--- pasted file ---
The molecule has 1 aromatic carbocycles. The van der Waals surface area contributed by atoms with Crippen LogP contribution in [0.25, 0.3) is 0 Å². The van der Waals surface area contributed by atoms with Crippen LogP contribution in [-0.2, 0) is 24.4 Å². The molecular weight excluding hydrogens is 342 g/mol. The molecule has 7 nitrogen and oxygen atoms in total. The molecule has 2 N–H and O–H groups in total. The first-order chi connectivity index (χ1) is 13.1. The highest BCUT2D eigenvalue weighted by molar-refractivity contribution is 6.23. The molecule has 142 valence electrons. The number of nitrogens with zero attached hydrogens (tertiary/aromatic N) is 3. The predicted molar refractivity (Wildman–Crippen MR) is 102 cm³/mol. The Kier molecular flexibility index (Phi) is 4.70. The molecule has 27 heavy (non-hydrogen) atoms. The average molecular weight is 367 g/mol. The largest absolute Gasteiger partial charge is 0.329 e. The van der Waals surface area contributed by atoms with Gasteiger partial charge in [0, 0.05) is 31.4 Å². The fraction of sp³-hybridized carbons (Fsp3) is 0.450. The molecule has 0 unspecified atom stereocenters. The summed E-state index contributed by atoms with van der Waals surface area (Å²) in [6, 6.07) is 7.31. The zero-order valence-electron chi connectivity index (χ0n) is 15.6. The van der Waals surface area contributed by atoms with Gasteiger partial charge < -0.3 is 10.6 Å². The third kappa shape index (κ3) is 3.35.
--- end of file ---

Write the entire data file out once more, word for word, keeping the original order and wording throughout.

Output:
The molecule has 1 aromatic carbocycles. The van der Waals surface area contributed by atoms with Crippen LogP contribution in [0.25, 0.3) is 0 Å². The van der Waals surface area contributed by atoms with Crippen LogP contribution in [-0.2, 0) is 24.4 Å². The molecular weight excluding hydrogens is 342 g/mol. The molecule has 7 nitrogen and oxygen atoms in total. The molecule has 2 N–H and O–H groups in total. The first-order chi connectivity index (χ1) is 13.1. The highest BCUT2D eigenvalue weighted by molar-refractivity contribution is 6.23. The molecule has 142 valence electrons. The number of nitrogens with zero attached hydrogens (tertiary/aromatic N) is 3. The predicted molar refractivity (Wildman–Crippen MR) is 102 cm³/mol. The Kier molecular flexibility index (Phi) is 4.70. The molecule has 27 heavy (non-hydrogen) atoms. The average molecular weight is 367 g/mol. The largest absolute Gasteiger partial charge is 0.329 e. The van der Waals surface area contributed by atoms with Gasteiger partial charge in [0, 0.05) is 31.4 Å². The fraction of sp³-hybridized carbons (Fsp3) is 0.450. The molecule has 0 unspecified atom stereocenters. The summed E-state index contributed by atoms with van der Waals surface area (Å²) in [6, 6.07) is 7.31. The zero-order valence-electron chi connectivity index (χ0n) is 15.6. The van der Waals surface area contributed by atoms with Gasteiger partial charge < -0.3 is 10.6 Å². The third kappa shape index (κ3) is 3.35.